In 2020, the Honda Civic Hatchback and Si received a mild refresh and we expect this design to carry over into the 2021 model year. However, Honda announced some changes in offerings as the Civic Coupe has been discontinued and the Si has been put on hold for 2021. The Type R which saw minimal changes for 2020 and will gain a new special-edition model for 2021.
In 2020, the Honda Civic Hatchback and Si went through a small refresh that added small body-color crossbars to the air-inlet cutouts in the front and rear bumpers. The Type R model took things a step further with a larger grille and updated front spoiler. The Type R gets another set of updates in 2021 with the new Limited Edition model that'll include new forged-aluminum BBS wheels that drop 18 pounds of unsprung weight. The Limited Edition will also feature a Phoenix Yellow paint job, gloss-black exterior trim, and a dark-chrome rear "Civic" badge.
The interior on the Honda Civic has remained mostly unchanged since the 10th-generation model debuted in 2016. It offers plenty of storage space, a sharp design, roomy rear seats, and available features that satisfy virtually every buyer. Other than its special numbered plaque, the 2021 Civic Type R's cabin will look the same, but it may be a bit louder inside the new Limited Edition model, as Honda will remove sound deadening material to cut weight. Other weight-reducing cuts will include deleting the rear tonneau cover and rear heater ducts. We expect everything to remain the same inside the base 2021 Civic sedan and coupe lineup.
Honda has not announced any powertrain updates for its popular sedan. Currently, the lineup’s base powertrain is a 2.0-liter four-cylinder engine that pushes 158 horsepower through a continuously variable transmission or a six-speed manual transmission. The next engine up is a 1.5-liter turbocharged four-cylinder with 174-180 hp paired to a CVT or six-speed manual. The Si model includes a boosted 1.5-liter but cranks out 205 hp and pair exclusively with a six-speed manual transmission. The Type R model tops the range with a turbocharged 2.0-liter four-cylinder engine that’ll pump 300 hp through a six-speed manual transmission and out to the front wheels.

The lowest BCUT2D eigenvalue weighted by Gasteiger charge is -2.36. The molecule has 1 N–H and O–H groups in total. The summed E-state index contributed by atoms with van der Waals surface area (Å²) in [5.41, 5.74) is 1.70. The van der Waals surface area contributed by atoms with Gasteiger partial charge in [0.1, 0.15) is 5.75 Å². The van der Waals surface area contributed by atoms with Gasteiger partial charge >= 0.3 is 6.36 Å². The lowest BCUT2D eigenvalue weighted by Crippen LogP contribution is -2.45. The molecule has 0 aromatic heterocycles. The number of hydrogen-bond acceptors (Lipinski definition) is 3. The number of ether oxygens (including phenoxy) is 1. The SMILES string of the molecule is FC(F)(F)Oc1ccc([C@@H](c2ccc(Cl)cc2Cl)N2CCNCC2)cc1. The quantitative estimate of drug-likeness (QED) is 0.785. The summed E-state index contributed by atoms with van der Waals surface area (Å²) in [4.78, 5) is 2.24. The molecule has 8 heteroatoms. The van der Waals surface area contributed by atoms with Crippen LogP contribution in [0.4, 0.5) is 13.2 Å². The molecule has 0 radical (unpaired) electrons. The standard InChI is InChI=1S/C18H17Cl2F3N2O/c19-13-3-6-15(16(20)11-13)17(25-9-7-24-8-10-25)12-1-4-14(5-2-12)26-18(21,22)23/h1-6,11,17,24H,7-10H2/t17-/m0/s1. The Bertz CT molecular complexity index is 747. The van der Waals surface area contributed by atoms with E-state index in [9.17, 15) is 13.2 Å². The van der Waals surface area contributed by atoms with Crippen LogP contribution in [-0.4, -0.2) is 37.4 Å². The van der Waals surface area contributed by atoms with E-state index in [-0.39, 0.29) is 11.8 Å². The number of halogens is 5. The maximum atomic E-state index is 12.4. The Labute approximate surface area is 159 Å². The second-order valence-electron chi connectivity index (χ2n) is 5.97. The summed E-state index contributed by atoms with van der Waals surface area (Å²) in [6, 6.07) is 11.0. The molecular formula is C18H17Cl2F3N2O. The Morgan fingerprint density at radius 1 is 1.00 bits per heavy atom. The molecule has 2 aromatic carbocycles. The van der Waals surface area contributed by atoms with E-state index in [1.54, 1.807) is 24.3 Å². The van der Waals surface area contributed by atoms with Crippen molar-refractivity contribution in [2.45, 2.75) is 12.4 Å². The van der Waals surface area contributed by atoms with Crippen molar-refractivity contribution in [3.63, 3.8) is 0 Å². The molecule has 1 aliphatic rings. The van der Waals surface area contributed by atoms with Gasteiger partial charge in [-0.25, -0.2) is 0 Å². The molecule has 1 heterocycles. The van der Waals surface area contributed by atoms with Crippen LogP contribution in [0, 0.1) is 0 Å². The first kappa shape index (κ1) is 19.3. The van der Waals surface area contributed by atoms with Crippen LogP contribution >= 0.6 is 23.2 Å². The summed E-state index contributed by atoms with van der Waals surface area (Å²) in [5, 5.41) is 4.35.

While the Type R will carry the same powertrain, its new Limited Edition model will boast improved handling thanks to updated dampers and recalibrated steering.
No matter what body style you pick – sedan or hatchback (Type R included) – the current Civic is an IIHS Top Safety Pick. The Civic owes this rating to its “Good” crash-test scores, “Good”-rated optional LED headlights, and “Superior”-rated standard automatic emergency braking. Other standard safety features include active lane control, adaptive cruise control, and automatic high beams. We expect the 2021 Civic to continue with the same range of standard safety gear and safety ratings.